The portrait shows a young woman with a calm, mysterious smile. Dressed in a modest, dark robe that does not reveal her position and property status, she also does not wear jewelry. The figure sitting on the balcony in the counterattack position looks at the viewer with a piercing, keen gaze, as if she knew that somebody was watching her. In the background you can see a landscape with a stream winding among the hills. It would seem that this description does not contain anything special, and the portrait itself is just another custom-made painting. Nothing could be more wrong.
This painting is unusual in many ways. First, Leonardo da Vinci applied two perspectives to it. The landscape behind the figure is created using an aerial perspective that enhances the impression of depth and illusion. It should also be added that this landscape is probably entirely invented by the artist. The model's skin seems to be just as illusory, giving the impression that by touching it you can feel the softness and warmth of her body. Second, it is still unknown who the portrayed woman is. We know nothing about her, and the probable name is only a guess, not supported by solid historical facts. Thirdly, a mysterious smile that, seen from different perspectives, is perceived by the viewer in a completely different way.
The turbulent fate of the most famous portrait in history
On August 21, 1911, the painting was stolen from the Carré Salon at the Louvre. For two years, police from around the world searched for the missing portrait without success. This audacious theft made headlines. The thief turned out to be 29-year-old Vincenzo Peruggia, a glazier working on the setting of paintings in the Louvre. As it turned out, Mona Lisa spent those two years lying in a suitcase tucked under Peruggi's bed.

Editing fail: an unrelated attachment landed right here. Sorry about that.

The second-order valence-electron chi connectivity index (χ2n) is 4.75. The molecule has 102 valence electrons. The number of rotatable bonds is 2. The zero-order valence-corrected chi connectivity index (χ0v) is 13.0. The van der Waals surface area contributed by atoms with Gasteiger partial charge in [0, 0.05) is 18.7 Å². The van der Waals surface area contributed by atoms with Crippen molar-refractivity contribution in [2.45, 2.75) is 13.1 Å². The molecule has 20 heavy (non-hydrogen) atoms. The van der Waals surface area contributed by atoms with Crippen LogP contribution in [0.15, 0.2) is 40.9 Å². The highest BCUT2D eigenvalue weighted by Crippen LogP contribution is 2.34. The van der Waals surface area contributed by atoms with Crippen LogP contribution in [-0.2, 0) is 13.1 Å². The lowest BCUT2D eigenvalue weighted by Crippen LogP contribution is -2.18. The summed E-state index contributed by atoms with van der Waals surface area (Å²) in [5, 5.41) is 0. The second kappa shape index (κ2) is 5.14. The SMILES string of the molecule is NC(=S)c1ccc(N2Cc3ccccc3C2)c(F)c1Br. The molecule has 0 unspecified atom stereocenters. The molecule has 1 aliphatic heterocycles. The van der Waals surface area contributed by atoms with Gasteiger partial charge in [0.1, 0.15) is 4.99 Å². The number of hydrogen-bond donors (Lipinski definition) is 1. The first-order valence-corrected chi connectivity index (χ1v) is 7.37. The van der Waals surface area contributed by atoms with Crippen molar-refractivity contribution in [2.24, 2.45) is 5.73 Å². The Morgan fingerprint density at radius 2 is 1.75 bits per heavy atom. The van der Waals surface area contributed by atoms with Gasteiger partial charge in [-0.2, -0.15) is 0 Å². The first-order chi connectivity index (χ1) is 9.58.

Peruggia himself commented on the stolen painting in this way: “I have a stolen painting by Leonardo da Vinci. It seems to belong to Italy because the painter was Italian. My dream is to return this masterpiece to the land it comes from and the country that inspired him. " Admittedly, following patriotic motives is quite an unusual motivation to steal one of the most groundbreaking paintings in history.
Although works such as The Last Supper, Mona Lisa or Lady with an Ermine enjoy ever-decreasing fame and hardly need to be introduced to anyone, it is also worth mentioning another side of Leonardo da Vinci's work. Leonardo was interested in man in every aspect. His goal was to understand human anatomy, and from the point of view of people of that time, he pursued this goal in a quite controversial way. The artist was passionate about cutting people. Not the live ones, of course. He collaborated with the professor of anatomy, Marcantion della Torre, with whom he performed postmortem examinations forbidden at the time.
Expanding knowledge about man
Okay, we need to rectify some issues. Leonardo wasn't some great autopsy fanatic at all, his love of such entertainment was more of a brooch from his favorite colleague, Michelangelo. Leonardo did not get any particular satisfaction from this. We even know that before he undertook these illegal practices, he had to overcome his psychological resistance, but his need to learn more about man was definitely stronger. He even planned to publish an anatomical atlas, but his aspirations were restrained by the pope, forbidding him to participate in this dishonorable practice (well, he could have sentenced him to prison ...). The second issue that should be rectified is that autopsies were not entirely prohibited by the Church, the restrictions applied to people who did not perform them for strictly scientific purposes. However, this did not stop the Italian from further researching human anatomy, and he decided to perform dissections on animals in an attempt to translate his observations into the human body, which, we must admit, was quite skilful for him.
How to use posters of Leonardo da Vinci reproductions in the interior?
Remarkable precision and timeliness will make posters presenting anatomical topics the most suitable wall decoration in medical and physiotherapy offices.
Leonardo's paintings reproductions can also be successfully used in the living room, bedroom and home office. Leonardo da Vinci's portrait of the Mona Lisa will be both a single accent and a complement to a larger collection. We recommend the first option so as not to visually overwhelm the interior.
The gallery consisting of anatomical posters will certainly be an unusual and eye-catching decoration. The high print quality of our posters ensures the reproduction of the smallest details of the image. In the case of boards, in order to maintain the best reflection of details, we suggest using larger posters.